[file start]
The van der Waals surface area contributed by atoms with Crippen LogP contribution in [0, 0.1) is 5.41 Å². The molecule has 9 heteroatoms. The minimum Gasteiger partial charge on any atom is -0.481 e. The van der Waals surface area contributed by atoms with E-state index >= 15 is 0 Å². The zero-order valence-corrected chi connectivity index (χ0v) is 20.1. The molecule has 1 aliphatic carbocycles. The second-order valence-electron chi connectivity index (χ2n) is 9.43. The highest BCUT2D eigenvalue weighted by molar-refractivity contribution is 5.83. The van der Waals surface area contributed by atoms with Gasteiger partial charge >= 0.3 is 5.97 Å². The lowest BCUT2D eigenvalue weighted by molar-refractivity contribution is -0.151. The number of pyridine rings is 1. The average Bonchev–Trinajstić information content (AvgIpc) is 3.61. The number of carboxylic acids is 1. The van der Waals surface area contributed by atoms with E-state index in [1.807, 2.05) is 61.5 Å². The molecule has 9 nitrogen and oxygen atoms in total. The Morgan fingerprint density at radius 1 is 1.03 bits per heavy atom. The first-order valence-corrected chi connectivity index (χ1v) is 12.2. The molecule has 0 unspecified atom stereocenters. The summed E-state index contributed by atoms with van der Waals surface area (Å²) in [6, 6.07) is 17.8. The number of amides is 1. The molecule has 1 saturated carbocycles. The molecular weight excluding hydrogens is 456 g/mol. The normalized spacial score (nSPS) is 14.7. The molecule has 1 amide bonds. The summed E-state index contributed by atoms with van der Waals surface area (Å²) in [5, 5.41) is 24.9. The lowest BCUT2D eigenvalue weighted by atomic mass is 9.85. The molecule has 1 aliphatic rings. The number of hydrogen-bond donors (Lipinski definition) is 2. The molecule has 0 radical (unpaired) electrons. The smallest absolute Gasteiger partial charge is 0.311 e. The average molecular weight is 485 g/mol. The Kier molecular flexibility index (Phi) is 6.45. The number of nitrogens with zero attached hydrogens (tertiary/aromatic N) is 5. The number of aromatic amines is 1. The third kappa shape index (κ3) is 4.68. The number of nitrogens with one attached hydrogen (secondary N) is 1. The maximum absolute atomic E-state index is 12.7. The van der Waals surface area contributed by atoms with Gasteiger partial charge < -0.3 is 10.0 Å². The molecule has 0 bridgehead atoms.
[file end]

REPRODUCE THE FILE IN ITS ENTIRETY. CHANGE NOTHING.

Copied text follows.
The van der Waals surface area contributed by atoms with Crippen LogP contribution in [0, 0.1) is 5.41 Å². The molecule has 9 heteroatoms. The minimum Gasteiger partial charge on any atom is -0.481 e. The van der Waals surface area contributed by atoms with E-state index >= 15 is 0 Å². The zero-order valence-corrected chi connectivity index (χ0v) is 20.1. The molecule has 1 aliphatic carbocycles. The second-order valence-electron chi connectivity index (χ2n) is 9.43. The highest BCUT2D eigenvalue weighted by molar-refractivity contribution is 5.83. The van der Waals surface area contributed by atoms with Gasteiger partial charge >= 0.3 is 5.97 Å². The lowest BCUT2D eigenvalue weighted by molar-refractivity contribution is -0.151. The number of pyridine rings is 1. The average Bonchev–Trinajstić information content (AvgIpc) is 3.61. The number of carboxylic acids is 1. The van der Waals surface area contributed by atoms with E-state index in [1.807, 2.05) is 61.5 Å². The molecule has 9 nitrogen and oxygen atoms in total. The Morgan fingerprint density at radius 1 is 1.03 bits per heavy atom. The first-order valence-corrected chi connectivity index (χ1v) is 12.2. The molecule has 0 unspecified atom stereocenters. The summed E-state index contributed by atoms with van der Waals surface area (Å²) in [6, 6.07) is 17.8. The number of amides is 1. The molecule has 1 saturated carbocycles. The molecular weight excluding hydrogens is 456 g/mol. The normalized spacial score (nSPS) is 14.7. The molecule has 1 amide bonds. The summed E-state index contributed by atoms with van der Waals surface area (Å²) in [5, 5.41) is 24.9. The lowest BCUT2D eigenvalue weighted by atomic mass is 9.85. The molecule has 1 aliphatic rings. The number of hydrogen-bond donors (Lipinski definition) is 2. The molecule has 0 radical (unpaired) electrons. The smallest absolute Gasteiger partial charge is 0.311 e. The average molecular weight is 485 g/mol. The Kier molecular flexibility index (Phi) is 6.45. The number of nitrogens with zero attached hydrogens (tertiary/aromatic N) is 5. The number of aromatic amines is 1. The third kappa shape index (κ3) is 4.68. The number of nitrogens with one attached hydrogen (secondary N) is 1. The maximum absolute atomic E-state index is 12.7. The van der Waals surface area contributed by atoms with Gasteiger partial charge < -0.3 is 10.0 Å². The molecule has 0 bridgehead atoms.